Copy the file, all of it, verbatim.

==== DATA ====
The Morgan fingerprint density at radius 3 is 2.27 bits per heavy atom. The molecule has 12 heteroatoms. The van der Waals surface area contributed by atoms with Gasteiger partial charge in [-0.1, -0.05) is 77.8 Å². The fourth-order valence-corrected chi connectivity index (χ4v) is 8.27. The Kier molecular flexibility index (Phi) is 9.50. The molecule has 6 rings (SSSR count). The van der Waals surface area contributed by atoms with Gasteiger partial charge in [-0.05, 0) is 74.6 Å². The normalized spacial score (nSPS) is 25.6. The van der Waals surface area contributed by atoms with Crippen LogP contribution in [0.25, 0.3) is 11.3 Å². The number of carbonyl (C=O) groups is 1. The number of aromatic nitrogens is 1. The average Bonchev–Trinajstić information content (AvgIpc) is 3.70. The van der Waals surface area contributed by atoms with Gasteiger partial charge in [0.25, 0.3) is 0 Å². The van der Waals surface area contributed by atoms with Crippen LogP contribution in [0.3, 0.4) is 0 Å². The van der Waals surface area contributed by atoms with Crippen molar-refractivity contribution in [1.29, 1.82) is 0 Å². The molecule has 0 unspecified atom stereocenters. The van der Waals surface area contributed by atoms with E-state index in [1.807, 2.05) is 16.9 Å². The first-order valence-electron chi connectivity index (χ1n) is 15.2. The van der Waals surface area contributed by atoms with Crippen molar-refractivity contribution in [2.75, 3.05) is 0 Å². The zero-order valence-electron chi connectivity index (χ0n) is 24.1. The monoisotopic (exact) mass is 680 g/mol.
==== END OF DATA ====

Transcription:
The Morgan fingerprint density at radius 3 is 2.27 bits per heavy atom. The molecule has 12 heteroatoms. The van der Waals surface area contributed by atoms with Gasteiger partial charge in [-0.1, -0.05) is 77.8 Å². The fourth-order valence-corrected chi connectivity index (χ4v) is 8.27. The Kier molecular flexibility index (Phi) is 9.50. The molecule has 6 rings (SSSR count). The van der Waals surface area contributed by atoms with Gasteiger partial charge in [-0.05, 0) is 74.6 Å². The normalized spacial score (nSPS) is 25.6. The van der Waals surface area contributed by atoms with Crippen LogP contribution in [0.25, 0.3) is 11.3 Å². The number of carbonyl (C=O) groups is 1. The number of aromatic nitrogens is 1. The average Bonchev–Trinajstić information content (AvgIpc) is 3.70. The van der Waals surface area contributed by atoms with Gasteiger partial charge in [0.25, 0.3) is 0 Å². The van der Waals surface area contributed by atoms with Crippen LogP contribution in [0.3, 0.4) is 0 Å². The van der Waals surface area contributed by atoms with Crippen molar-refractivity contribution in [1.29, 1.82) is 0 Å². The molecule has 0 unspecified atom stereocenters. The van der Waals surface area contributed by atoms with E-state index in [1.807, 2.05) is 16.9 Å². The first-order valence-electron chi connectivity index (χ1n) is 15.2. The van der Waals surface area contributed by atoms with Crippen molar-refractivity contribution in [2.75, 3.05) is 0 Å². The zero-order valence-electron chi connectivity index (χ0n) is 24.1. The monoisotopic (exact) mass is 680 g/mol.